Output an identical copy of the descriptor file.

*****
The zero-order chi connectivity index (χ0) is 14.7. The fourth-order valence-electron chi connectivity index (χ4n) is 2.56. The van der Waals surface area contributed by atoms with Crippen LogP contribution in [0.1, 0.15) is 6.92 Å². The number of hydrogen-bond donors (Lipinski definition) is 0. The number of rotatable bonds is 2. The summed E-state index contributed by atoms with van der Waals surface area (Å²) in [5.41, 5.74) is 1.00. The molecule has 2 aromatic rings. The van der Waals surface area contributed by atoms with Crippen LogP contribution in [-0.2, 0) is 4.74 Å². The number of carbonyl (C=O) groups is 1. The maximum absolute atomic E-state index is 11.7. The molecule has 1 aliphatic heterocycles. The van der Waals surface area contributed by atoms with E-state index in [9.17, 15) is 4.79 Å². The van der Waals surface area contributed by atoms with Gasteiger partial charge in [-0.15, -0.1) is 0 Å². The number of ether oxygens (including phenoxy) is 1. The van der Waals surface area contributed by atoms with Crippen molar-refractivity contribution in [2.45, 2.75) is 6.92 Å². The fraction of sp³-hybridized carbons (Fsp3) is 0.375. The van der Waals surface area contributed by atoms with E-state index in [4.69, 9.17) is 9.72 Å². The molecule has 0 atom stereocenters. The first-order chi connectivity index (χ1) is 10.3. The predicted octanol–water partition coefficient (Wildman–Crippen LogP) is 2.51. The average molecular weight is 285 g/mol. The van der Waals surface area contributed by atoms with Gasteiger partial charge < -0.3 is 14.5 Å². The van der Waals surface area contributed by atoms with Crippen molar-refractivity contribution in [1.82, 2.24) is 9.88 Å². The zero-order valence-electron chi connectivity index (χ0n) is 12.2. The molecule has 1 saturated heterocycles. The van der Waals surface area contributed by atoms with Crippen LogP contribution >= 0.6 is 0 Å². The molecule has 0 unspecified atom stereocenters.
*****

The zero-order chi connectivity index (χ0) is 14.7. The fourth-order valence-electron chi connectivity index (χ4n) is 2.56. The van der Waals surface area contributed by atoms with Crippen LogP contribution in [0.1, 0.15) is 6.92 Å². The number of hydrogen-bond donors (Lipinski definition) is 0. The number of rotatable bonds is 2. The summed E-state index contributed by atoms with van der Waals surface area (Å²) in [5.41, 5.74) is 1.00. The molecule has 2 aromatic rings. The van der Waals surface area contributed by atoms with Crippen LogP contribution in [-0.2, 0) is 4.74 Å². The number of carbonyl (C=O) groups is 1. The maximum absolute atomic E-state index is 11.7. The molecule has 1 aliphatic heterocycles. The van der Waals surface area contributed by atoms with E-state index in [9.17, 15) is 4.79 Å². The van der Waals surface area contributed by atoms with Gasteiger partial charge in [-0.15, -0.1) is 0 Å². The number of ether oxygens (including phenoxy) is 1. The van der Waals surface area contributed by atoms with Crippen molar-refractivity contribution in [2.45, 2.75) is 6.92 Å². The fraction of sp³-hybridized carbons (Fsp3) is 0.375. The van der Waals surface area contributed by atoms with E-state index in [4.69, 9.17) is 9.72 Å². The molecule has 0 atom stereocenters. The first-order chi connectivity index (χ1) is 10.3. The predicted octanol–water partition coefficient (Wildman–Crippen LogP) is 2.51. The average molecular weight is 285 g/mol. The van der Waals surface area contributed by atoms with Gasteiger partial charge < -0.3 is 14.5 Å². The van der Waals surface area contributed by atoms with Crippen molar-refractivity contribution in [1.82, 2.24) is 9.88 Å². The zero-order valence-electron chi connectivity index (χ0n) is 12.2. The molecule has 1 saturated heterocycles. The van der Waals surface area contributed by atoms with Crippen LogP contribution >= 0.6 is 0 Å². The molecule has 0 unspecified atom stereocenters.